Just bear in mind through all of this that the Treasury hasn't named Barclays as the perpetrator. Barclays has been outed and sort of put its hand up, while casting doubt on the amount it has underpaid.
Also note that this is "aggressive", "abusive", tax avoidance, not illegal tax evasion.
The Treasury has clamped down on two practices.
One when a bank issues bonds or IOUs to raise money, then manages to buy them back at a knock-down price - but avoids paying tax on the gain.
The retrospective legislation the government is putting in place to fix the problem applies to this dodge.
The second appears to involve claiming tax rebates on investment income where tax wasn't paid in the first place.
This is being dealt with on a "from now on" basis by tightening up the rules on the tax treatment of the Authorised Investment Funds which were used.
Here's how HMRC describes the schemes...
"Debt buyback scheme
It is a normal commercial action for a company to buy back its issued debt that is trading at a discount in the market in order to reduce its liabilities.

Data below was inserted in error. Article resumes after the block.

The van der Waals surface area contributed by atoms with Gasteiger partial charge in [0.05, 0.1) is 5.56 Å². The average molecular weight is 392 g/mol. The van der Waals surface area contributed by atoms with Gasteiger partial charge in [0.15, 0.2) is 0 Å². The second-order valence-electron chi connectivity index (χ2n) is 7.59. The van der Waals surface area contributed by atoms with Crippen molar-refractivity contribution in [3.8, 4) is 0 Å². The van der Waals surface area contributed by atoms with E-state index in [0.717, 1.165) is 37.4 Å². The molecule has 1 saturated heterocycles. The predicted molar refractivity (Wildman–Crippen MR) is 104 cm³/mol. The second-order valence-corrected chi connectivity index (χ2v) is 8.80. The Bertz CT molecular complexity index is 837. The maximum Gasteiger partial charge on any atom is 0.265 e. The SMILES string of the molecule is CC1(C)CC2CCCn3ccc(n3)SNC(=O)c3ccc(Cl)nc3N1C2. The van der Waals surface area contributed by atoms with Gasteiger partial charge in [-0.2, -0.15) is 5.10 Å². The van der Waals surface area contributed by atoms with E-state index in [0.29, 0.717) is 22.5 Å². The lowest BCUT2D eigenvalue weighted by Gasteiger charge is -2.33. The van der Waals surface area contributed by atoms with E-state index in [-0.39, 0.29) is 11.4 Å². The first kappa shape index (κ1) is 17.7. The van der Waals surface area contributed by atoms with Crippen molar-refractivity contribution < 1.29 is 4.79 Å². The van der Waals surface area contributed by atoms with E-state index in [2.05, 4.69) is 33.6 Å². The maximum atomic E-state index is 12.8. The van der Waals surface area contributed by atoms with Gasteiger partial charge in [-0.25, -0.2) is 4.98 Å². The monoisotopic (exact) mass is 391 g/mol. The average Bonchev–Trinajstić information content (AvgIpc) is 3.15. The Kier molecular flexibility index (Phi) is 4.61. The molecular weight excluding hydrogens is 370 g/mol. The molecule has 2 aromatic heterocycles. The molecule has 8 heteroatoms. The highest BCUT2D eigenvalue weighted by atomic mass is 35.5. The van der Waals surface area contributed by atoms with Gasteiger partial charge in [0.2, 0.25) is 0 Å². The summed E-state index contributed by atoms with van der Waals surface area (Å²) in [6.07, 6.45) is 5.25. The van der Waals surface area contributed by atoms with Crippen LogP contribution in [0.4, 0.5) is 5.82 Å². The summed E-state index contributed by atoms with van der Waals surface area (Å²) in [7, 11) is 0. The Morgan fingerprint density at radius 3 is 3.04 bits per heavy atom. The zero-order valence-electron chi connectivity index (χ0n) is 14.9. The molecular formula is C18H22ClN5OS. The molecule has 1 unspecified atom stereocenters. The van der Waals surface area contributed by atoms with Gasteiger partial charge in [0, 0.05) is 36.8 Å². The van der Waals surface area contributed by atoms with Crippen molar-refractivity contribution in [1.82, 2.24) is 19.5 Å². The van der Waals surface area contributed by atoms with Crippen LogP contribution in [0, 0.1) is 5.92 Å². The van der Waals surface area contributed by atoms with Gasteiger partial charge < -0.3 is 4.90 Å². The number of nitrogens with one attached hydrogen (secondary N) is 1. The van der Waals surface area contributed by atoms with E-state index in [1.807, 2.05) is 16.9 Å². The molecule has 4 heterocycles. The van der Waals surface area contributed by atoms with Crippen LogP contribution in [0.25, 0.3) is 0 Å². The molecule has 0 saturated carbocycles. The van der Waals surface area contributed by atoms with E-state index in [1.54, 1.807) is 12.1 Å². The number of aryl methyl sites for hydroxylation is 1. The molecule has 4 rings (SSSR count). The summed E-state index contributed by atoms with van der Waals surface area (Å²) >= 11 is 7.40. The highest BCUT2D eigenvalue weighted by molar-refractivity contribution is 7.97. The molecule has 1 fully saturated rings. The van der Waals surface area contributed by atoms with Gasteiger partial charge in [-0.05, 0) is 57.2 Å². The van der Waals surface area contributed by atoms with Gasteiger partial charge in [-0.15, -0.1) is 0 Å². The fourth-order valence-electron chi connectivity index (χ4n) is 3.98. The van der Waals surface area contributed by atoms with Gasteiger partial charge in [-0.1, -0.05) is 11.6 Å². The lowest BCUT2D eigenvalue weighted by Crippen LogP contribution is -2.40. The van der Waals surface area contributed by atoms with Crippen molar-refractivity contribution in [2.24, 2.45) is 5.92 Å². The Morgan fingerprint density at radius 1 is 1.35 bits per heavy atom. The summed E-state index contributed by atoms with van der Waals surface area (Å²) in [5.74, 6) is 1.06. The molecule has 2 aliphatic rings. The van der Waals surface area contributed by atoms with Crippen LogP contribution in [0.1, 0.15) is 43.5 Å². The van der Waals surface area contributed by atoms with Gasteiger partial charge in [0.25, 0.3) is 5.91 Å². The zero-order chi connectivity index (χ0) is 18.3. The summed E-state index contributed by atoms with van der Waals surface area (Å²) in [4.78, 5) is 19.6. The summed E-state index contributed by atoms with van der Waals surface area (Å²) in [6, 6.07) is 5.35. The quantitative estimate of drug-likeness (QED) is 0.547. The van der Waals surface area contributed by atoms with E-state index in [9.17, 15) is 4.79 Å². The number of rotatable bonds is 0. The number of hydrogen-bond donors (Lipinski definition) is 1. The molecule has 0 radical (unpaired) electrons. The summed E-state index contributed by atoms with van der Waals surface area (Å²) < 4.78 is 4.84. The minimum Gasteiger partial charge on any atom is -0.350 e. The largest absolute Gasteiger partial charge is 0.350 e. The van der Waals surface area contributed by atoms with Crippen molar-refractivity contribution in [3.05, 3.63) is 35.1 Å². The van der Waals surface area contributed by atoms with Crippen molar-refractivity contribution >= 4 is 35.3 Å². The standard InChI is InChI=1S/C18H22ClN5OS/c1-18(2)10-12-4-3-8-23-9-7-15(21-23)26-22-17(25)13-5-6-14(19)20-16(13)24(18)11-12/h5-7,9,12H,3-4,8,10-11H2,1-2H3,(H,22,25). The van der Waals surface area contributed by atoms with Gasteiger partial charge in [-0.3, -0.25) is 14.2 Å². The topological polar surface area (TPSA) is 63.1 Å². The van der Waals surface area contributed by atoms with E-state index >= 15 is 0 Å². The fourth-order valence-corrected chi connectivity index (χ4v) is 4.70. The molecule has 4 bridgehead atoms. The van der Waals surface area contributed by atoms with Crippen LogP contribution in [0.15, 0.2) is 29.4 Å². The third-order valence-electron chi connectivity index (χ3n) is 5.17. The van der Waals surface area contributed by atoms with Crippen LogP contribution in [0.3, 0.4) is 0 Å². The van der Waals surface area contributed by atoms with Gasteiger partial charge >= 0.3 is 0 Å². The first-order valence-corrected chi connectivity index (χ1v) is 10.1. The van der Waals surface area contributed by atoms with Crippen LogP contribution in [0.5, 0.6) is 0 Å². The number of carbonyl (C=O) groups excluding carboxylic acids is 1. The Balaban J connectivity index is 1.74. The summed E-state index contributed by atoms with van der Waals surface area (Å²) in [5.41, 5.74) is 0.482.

However, the normal commercial profit that arises in such a case should be subject to tax and the corporation tax rules on deemed releases are intended to ensure that this profit is only exempt from tax in very particular circumstances where a business is in distress.
This scheme involves highly contrived arrangements to circumvent the intention of the legislation."
And the tax rebate scheme:
"Authorised Investment Funds
AIFs are pooled investment funds which invest in shares, securities and other asset classes and can have a range of investors from retail customers to institutional investors or financial traders.
The scheme aims to convert non-taxable income into an amount carrying a tax credit, thus generating a set-off or ‘repayment’ of tax to the scheme users that has never been paid. This is aggressive avoidance, since no tax is paid but a corporate investor could claim a substantial repayment."